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Cobb con man gets prison time in Kentucky scam, must return $500K

Written by Ben Brasch - Atlanta Journal-Constitution | Feb 8, 2017 | News

A man who ran a fraudulent Cobb County business was sentenced to almost two years in prison by a Kentucky federal judge Monday.

Eric Charlton Claxton, the 30-year-old self-described “real estate whiz kid,” will spend 21 months in prison for three charges of wire fraud, the Courier-Journal in Louisville reported. 

He must also pay back $520,174 to the three apartment communities he swindled between March and November in 2012.

In Claxton’s scam, he claimed he was going to buy the Kentucky apartment complexes and entered into a purchase agreement with them, allowing him to manage and operate the apartments until financing was complete. The ruse, though, was that Claxton didn’t actually have the money to buy the real estate.

And while managing the complexes, he zeroed out the properties’ bank accounts, the newspaper reported.

To make himself seem legitimate, Claxton created a fake letter from an accounting firm along with bogus tax returns and balance sheets.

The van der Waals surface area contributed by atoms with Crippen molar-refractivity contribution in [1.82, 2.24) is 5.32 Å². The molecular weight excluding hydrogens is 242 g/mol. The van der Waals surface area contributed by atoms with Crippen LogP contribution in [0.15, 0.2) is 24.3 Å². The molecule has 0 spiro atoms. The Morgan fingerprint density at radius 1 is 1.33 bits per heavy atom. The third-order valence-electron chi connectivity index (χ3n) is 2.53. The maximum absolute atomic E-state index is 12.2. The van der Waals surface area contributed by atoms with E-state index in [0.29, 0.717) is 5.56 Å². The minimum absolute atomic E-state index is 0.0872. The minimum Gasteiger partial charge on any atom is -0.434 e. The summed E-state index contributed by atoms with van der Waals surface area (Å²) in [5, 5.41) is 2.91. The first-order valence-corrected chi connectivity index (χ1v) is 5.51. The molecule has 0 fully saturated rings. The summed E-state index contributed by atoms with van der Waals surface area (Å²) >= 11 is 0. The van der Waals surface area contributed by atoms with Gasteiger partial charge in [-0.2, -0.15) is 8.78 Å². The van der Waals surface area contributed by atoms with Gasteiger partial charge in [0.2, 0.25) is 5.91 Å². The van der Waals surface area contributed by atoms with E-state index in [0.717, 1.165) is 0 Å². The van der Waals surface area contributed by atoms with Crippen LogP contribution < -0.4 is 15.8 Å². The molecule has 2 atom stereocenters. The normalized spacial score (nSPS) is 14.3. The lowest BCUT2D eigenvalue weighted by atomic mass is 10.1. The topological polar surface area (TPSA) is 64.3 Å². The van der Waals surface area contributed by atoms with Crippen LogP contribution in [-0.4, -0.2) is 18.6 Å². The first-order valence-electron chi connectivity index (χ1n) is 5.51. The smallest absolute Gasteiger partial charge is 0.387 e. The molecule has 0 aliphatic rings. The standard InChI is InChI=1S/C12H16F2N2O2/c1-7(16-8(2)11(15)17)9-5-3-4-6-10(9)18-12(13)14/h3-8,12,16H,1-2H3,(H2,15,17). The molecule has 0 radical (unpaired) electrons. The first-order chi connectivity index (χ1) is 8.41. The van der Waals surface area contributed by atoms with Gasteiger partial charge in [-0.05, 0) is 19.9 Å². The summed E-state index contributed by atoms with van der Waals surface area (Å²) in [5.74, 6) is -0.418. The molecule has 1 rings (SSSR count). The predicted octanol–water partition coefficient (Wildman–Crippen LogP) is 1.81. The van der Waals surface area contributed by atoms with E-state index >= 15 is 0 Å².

“I’ve been practicing a long time and have rarely seen such a brazen fraud,” Atlanta lawyer Richard Robbins told the newspaper. 

Robbins won a $553,654 default judgment against Claxton in a separate case for two women he bilked in Tennessee.

An investigation showed the things Claxton claimed about his family real estate empire were totally fabricated, Robbins said.

The Cobb address of the Claxton Group listed on the Marietta Better Business Bureau website is that of a home with four bedrooms and three-and-a-half bathrooms just off Wesley Chapel Road in East Cobb.

During the investigation in the apartment fraud case, officials found press releases Claxton had been issuing from the fictitious company, one of which claimed he was being stalked due to his success.

Marietta police, BBB warn of a scam that starts with one question

The newspaper reported Claxton’s press release said the company ignored alleged threatening letters from a “deranged individual” but after the threats supposedly became graphic, it paid to install “the best security system on the market for the CEO’s hilltop home in the very tony East Cobb portion of Atlanta.”

The URL listed on the BBB as the company’s website, www.claxtongroup.com, says the domain is for sale.

Cobb court records show that Claxton was also charged in 2012 with child molestation, cruelty to children and influencing a witness.

The first charge in that case was dropped and he entered an Alford plea to the second two, according to the Kentucky newspaper. That type of plea means he disputed his guilt but conceded there was enough evidence to convict him.

In the charges he pleaded to he was sentenced to 10 years of probation and fined $2,000.